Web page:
Following are my sermon notes on the doctrine of election. This was preached at Holy Trinity Church, Norwich, in April 2006. The text was Eph 1:3-14.
We have been considering a number of aspects of the doctrine of salvation:
Creation – God made us to glorify him and enjoy him for ever.
The Fall – through our own disobedience we have become alienated from our Maker.
Inability – we are powerless to save ourselves.
Redemption – the price has been paid.
But where does the great work of salvation begin? Answer: it begins in the mind of God. And when? Before the foundation of the world. Salvation begins with God’s decision before creation to choose those who will be saved, not because of any foreseen merit in them, but only because of his sovereign good pleasure. It begins with divine election.
The doctrine of election can cause palpitations, panic attacks, nervous tics, and knee-trembling in susceptible individuals. So, if you’re of a nervous disposition, please ask your neighbour to check your pulse regularly as I offer you three things to ponder. I’m going to try to show you that the doctrine of election is inescapable, inscrutable, and inspirational.
1. The doctrine of election is inescapable
I accept the doctrine of election not simply because I find it sound and satisfying, although I do. I accept it not only because it is the received doctrine of the churches of the Protestant Reformation, including the Church of England, although it is. I accept it because it is taught in God’s word. Election is a scriptural doctrine.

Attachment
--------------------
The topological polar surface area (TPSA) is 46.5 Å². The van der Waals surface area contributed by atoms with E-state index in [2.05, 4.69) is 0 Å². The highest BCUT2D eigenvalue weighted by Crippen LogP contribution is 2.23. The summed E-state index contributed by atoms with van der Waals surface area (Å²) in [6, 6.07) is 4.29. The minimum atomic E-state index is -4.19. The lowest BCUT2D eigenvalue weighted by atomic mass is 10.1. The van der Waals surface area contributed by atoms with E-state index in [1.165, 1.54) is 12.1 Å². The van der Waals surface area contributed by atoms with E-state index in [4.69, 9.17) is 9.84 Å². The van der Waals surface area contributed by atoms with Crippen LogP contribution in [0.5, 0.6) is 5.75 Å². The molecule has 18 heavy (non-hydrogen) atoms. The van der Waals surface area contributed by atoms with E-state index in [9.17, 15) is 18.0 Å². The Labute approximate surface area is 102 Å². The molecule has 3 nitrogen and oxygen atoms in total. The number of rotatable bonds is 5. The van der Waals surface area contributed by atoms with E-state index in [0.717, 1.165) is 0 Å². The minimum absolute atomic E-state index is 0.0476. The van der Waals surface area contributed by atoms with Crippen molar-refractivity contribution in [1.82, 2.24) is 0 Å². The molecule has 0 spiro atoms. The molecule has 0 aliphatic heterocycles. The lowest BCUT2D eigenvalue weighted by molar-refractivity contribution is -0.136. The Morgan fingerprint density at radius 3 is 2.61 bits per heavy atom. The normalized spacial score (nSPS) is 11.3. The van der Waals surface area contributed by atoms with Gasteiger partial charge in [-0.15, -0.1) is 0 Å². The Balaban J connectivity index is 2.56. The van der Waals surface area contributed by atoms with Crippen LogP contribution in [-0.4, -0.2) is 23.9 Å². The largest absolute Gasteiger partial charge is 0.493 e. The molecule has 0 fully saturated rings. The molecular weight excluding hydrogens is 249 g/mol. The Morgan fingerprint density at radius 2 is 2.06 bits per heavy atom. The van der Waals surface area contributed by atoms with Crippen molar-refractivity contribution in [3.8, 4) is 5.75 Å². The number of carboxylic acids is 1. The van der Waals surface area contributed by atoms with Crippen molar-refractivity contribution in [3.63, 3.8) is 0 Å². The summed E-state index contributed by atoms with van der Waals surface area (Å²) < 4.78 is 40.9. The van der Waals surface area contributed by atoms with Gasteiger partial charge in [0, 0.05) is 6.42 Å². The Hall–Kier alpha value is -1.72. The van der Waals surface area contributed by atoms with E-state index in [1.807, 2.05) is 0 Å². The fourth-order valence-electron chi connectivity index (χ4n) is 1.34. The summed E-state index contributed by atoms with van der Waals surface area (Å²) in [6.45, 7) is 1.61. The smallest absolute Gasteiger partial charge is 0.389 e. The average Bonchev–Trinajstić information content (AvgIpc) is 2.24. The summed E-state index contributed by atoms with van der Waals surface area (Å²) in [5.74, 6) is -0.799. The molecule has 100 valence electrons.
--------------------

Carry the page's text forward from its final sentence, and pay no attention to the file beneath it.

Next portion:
Mt 24:22 “If those days had not been cut short, no one would survive, but for the sake of the elect those days will be shortened.”
Rom 8:30 ‘those God predestined, he also called; those he called, he also justified; those he justified, he also glorified.’
Rom 8:33 ‘Who will bring any charge against those whom God has chosen?’
2 Thess 2:13 ‘we ought always to thank God for you, brothers loved by the Lord, because from the beginning God chose you to be saved through the sanctifying work of the Spirit and through belief in the truth.’
1 Pet 1:2 ‘to God’s elect…who have been chosen according to the foreknowledge of God the Father.’ (And may I point out that to be ‘foreknown’ by God is to have been the object of his loving concern from all eternity).
And, of course, Eph 1: God chose us in Christ ‘before the creation of the world to be holy and blameless in his sight. In love he predestined us to be adopted as his sons through Jesus Christ, in accordance with his pleasure and will.’
God chooses, God predestines, God elects. On the testimony of these and other Scriptures, I believe that the doctrine of election is inescapable.
2. The doctrine of election is inscrutable
It poses questions that we can’t answer. It raises problems that we can’t resolve. But then there many revealed truths that we cannot fully understand. Try giving a logical account of the three-in-oneness of God and you’re likely to end up spluttering incoherently. Try writing an essay explaining how our Saviour can be truly human and yet fully divine and you’ll probably give yourself a headache. These things are beyond our comprehension. How could it be otherwise, given what we are and who God is? So it is with the doctrine of election. When someone asks, ‘How do you reconcile divine election with human responsibility’ the answer has to be, ‘We don’t. But we find each of them taught in God’s word, and on his authority we embrace them both.’